Andras enlightened us with various musical examples and spoke at length about the keys Schubert chose to use and, for example, the importance of Eb and Ab Major and their relationship a third above and below the tonic. He went on to discuss the neapolitan and subdominant harmonies and the doors they open during the course of the music, the rhythmical elements, tonality, phrasing, dynamics, orchestration, style, form, and the mythical characters Schubert had in mind particularly in the last movement.
Schubert was influenced in this work by Beethoven’s 32 Variations in C minor and as well as hearing the same progression (Schubert ascends in his opening bars whereas Beethoven descends) Schubert also references some of his own songs during the Sonata. One has to be mindful of these connections as inevitably they influence everything.
Andras engaged with the music and everyone present in such an insightful and entertaining way that one really felt privileged to be there. One of my favourite moments of the evening was when he referenced some of the many great inventions in life, for example the Steam Engine and some might argue sliced bread, but the greatest human achievement of all is Sonata Form!
You can hear Andras performing the D.958 here: m.youtube.com/watch
There’s only one place I could be with Tulips, tea, and Bach with Anner Bylsma: Last night was a revelation.
Anner Bylsma, Amsterdam 5/3/15
There’s only one place I could be with Tulips, tea, and Bach with Anner Bylsma:
Last night was a revelation. We spent a few hours chatting about Anner’s book, The Fencing Master and worked through the D minor Suite having never met before. I felt like I had known him a lifetime so generous he was in spirit. The enthusiasm he shared for Bach was utterly absorbing and entertaining and I even had a sneak preview of his next book which is due out soon called, Droppings.. Even Anner’s dog was very attentive!
Here are a few of the previously hidden gems Anner passed on;
“One needs to communicate these Suites like a Minister in the Pulpit. Listen to your audience.”
“The bow should never leave the string.”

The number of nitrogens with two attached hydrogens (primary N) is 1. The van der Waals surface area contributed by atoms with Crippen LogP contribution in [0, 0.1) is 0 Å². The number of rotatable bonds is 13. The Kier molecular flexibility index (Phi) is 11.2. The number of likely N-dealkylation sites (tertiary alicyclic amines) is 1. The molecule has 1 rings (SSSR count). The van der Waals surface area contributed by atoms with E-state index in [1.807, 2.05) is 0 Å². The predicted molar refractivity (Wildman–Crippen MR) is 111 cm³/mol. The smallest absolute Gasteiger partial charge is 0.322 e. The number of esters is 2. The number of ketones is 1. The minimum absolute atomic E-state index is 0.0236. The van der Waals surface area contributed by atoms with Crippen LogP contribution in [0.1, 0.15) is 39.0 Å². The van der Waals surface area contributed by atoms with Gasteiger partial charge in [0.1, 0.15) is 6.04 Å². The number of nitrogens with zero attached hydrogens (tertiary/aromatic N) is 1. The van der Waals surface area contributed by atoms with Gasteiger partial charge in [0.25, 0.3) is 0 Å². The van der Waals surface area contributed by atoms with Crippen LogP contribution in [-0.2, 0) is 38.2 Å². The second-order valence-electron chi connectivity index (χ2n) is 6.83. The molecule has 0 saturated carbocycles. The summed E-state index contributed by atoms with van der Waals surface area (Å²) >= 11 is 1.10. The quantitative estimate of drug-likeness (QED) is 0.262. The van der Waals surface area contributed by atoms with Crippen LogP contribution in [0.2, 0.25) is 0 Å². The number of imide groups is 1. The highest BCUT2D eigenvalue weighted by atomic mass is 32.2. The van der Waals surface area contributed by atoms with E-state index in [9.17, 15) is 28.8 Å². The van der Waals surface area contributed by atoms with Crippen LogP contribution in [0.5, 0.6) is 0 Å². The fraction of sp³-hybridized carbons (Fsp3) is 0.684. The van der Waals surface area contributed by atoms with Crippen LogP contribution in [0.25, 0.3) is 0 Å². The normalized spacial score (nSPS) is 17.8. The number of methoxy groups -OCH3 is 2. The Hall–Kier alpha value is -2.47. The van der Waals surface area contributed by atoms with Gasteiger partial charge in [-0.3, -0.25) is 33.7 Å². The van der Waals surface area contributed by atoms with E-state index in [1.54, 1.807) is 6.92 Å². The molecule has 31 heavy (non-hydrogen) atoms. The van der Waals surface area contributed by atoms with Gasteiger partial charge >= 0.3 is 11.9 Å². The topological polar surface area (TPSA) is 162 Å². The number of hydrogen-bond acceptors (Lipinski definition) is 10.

“Listen to the inner logic and hold on to those bass lines. What does Bach imply?”
“Not too fast. Taste those nuances”
“Not every note is important here. See how the harmonic movement slows down in this bar? Play that part of the phrase as if looking over your shoulder, and then on we go again.”
“Release the bow at the end of that grouping.”
“We do so many things with our hands. Musicians, Medics, Artists, Snooker players.. But the thoughts come from our head (when one sighs at a mistake, the hand often goes to the head!). Anticipate in the mind and craft with the hands.”
“The Germans absorbed the French and Italian styles and made it their own.”
“Play into the bridge for that dissonance. The top line after the chord will be much clearer.”
“Think of Six quavers in a bar for the Courante rather than 3 crotchets.”
“When someone signs their name with a line underneath, the line is rarely straight. Often there is a curl or a shape which is a natural movement (I suppose unless someone is feeling stern when there might be a straight line with a dot at the end!). The same is so for a musical line. There are shapes. The rubato inside a grouping of notes and timing are influenced by the musical language and where the line is going.”
“This part of the phrase is a question mark, and that part is an exclamation.”
“Imagine being a snooker player. They plan their shot not just to pot a single ball but also to manoeuvre the ball(s) for the next shot. Even the physicality of the movement with the cue, the tension and release, could be compared to that of the physical movement with a bow across the strings.”
“Play this as if you are lost in the dark with a lamp.”
“Look how imaginative Bach has been with those slurs. I only trust the Anna Magdalena Bach copy. Why do so many cellists wish to join all these notes together? There is a reason why the slurs are as they are. The imaginative variety is there not only to challenge us, but also to help marry the movement of the left hand with the right. Rarely do you see a slur over more than 3 notes, which is usually over a grouping where the hand remains in the same position.”
“Put a turn in at the end of that trill.”
“Look at that slight error in the AMB manuscript. Paper was expensive in those days and ink ran out quickly. You could easily imagine one of their many children tugging at Anna’s arm for attention during her extensive copying!”
“We need to speak the language.”
“The chords at the end of the Prelude may have been a quick outline to finish later. Was Bach distracted by a visitor at the front door?!”
It was getting late and Anner had to go and rest being 81 years old. It brought back memories of playing for Bernard Greenhouse in Cape Cod who was already 90 when I met him. Despite Anner no longer being able to play, he continues to live for the music and I simply can’t wait to go back.
I was in a curry house off Marylebone High Street with a dear friend, Tom Poster, when a man sitting
“The cello chose me” (New Year, 2015)
I was in a curry house off Marylebone High Street with a dear friend, Tom Poster, when a man sitting at the table eavesdropping next to us asked: “Are you actors?” I pointed to my cello and he said, “Ah, a musician! My wife knew Yo-Yo Ma at Harvard. Why did you choose the cello?”